Posted by: JennyRain | October 13, 2009

Freedom Is Not Free

I have the distinct privilege of being surrounded by people who have a lot more knowledge and experience than I do.

In the past weeks I have had a recurring discussion with a variety of these older, wiser people. The discussion centers around the concept of freedom. They asserted that many in my generation (GenX – roughly 1964 – 1980), have enjoyed freedom in a variety of areas because others who have gone before us have paid a significant personal price for it. They wondered if we are taking our freedoms for granted, since many of us have not had the experience to be intimately involved in the fight for freedom as previous generations had.

Disclaimer: Now before you go sending me a bunch of hate mail for the above claim, I want you to know that each one of these conversations fully acknowledged the personal price individuals and families have made in military operations such as Desert Storm, and both the wars in Afghanistan and Iraq.  Knowing that, please understand that I enter this conversation with full reverence, respect, and deep gratitude for the families who have made the ultimate sacrifice to maintain our freedoms here in America and abroad!

Civil Freedoms

Beginning in the mid-1900’s (and before) our country fought for a variety of civil freedoms. Women, minorities, the oppressed – wherever injustice was found in our nation – often you would find a group of individuals banning together to fight it.

These individuals and groups endured outrageous persecution and fought at times to the point of death. However, without these individuals, we would not enjoy many of the civil freedoms we now call “rights.”

Consider the famous “I have a dream speech by Martin Luther King, jr” and the fight for civil rights that ensued. Consider Rosa Parks decision not to give up her seat. Without these courageous individuals and countless others who will forever be unknown, would the reality of an African American president have happened?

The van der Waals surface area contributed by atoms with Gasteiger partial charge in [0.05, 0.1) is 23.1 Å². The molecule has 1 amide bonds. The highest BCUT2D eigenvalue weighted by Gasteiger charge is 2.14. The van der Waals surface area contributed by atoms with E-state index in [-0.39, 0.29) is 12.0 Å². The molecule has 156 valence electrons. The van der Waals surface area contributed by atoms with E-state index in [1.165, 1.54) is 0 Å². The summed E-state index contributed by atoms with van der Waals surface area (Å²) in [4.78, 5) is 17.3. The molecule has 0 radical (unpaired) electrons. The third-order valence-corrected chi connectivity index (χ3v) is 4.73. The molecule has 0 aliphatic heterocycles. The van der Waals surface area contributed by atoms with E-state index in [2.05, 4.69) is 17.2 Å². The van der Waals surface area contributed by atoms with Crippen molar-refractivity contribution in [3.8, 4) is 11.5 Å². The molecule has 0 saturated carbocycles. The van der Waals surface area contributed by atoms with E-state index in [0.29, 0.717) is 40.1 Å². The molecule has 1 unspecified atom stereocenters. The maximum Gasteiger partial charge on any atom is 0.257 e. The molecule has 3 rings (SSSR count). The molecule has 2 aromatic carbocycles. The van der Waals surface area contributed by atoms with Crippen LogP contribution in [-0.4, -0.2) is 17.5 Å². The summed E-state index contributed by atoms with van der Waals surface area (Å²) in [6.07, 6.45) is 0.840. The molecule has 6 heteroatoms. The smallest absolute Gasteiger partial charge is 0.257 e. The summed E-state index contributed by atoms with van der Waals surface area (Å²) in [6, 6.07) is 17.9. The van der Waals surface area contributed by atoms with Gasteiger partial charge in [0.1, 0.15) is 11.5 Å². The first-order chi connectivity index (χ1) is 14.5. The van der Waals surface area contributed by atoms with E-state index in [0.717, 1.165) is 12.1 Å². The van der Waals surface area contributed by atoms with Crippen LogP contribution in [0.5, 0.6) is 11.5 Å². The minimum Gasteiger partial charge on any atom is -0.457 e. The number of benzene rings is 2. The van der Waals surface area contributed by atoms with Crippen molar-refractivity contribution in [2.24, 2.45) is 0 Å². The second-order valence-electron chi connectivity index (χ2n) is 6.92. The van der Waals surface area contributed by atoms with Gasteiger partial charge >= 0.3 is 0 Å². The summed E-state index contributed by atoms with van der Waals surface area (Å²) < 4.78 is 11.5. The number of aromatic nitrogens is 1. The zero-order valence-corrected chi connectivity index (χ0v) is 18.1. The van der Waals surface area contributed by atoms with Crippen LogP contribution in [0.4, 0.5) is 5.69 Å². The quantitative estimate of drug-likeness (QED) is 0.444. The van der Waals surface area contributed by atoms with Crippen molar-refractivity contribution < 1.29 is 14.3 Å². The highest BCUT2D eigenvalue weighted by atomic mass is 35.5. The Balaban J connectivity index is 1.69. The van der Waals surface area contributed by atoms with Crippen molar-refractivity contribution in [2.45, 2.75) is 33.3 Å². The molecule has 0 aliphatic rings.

Religious Freedoms

One of the reasons the United States of America was so enticing to our settlers is because it provided an opportunity to provide religious freedom. The early settlers had lived in countries where religious infighting and persecution were the norm. They longed for more freedom in worship and there were states settled in the US that were specifically designed to provide religious freedom and pluralism.

Eventually however, many of these dreamers ran into severe persecution here in the US too. Consider the case of Michael Sattler.

Michael Sattler (1490 – 1527) was a monk who left the Roman Catholic Church during the Protestant Reformation to become one of the early leaders of the Anabaptist movement.  In May, 1527, Sattler was arrested by Roman Catholic authorities, along with his wife and several other Anabaptists. He was tried and sentenced to be executed as a heretic. As part of his execution his tongue was cut out and red hot tongs seered his body. He was then taken outside the city where the tongs were used on him again before he was burned at the stake. The other men in the group were executed by sword, and the women, including Margaretha, were executed by drowning.
 
 
So what does this mean for us today?
 
For me, it means gratefulness. Gratefulness to women, for example, who have gone before me so that I can enjoy the freedom to vote. It means awareness. Awareness of places where there is ongoing justice and awareness of what it really takes to fight that injustice. It means vulnerability and receptivity. If I am not vulnerable and receptive, injustice will wash over me without impacting me, and if it does not impact me, I will not be a voice for change.
 
But let justice roll down like waters and righteousness like an ever-flowing stream. Amos 5.24
 
 
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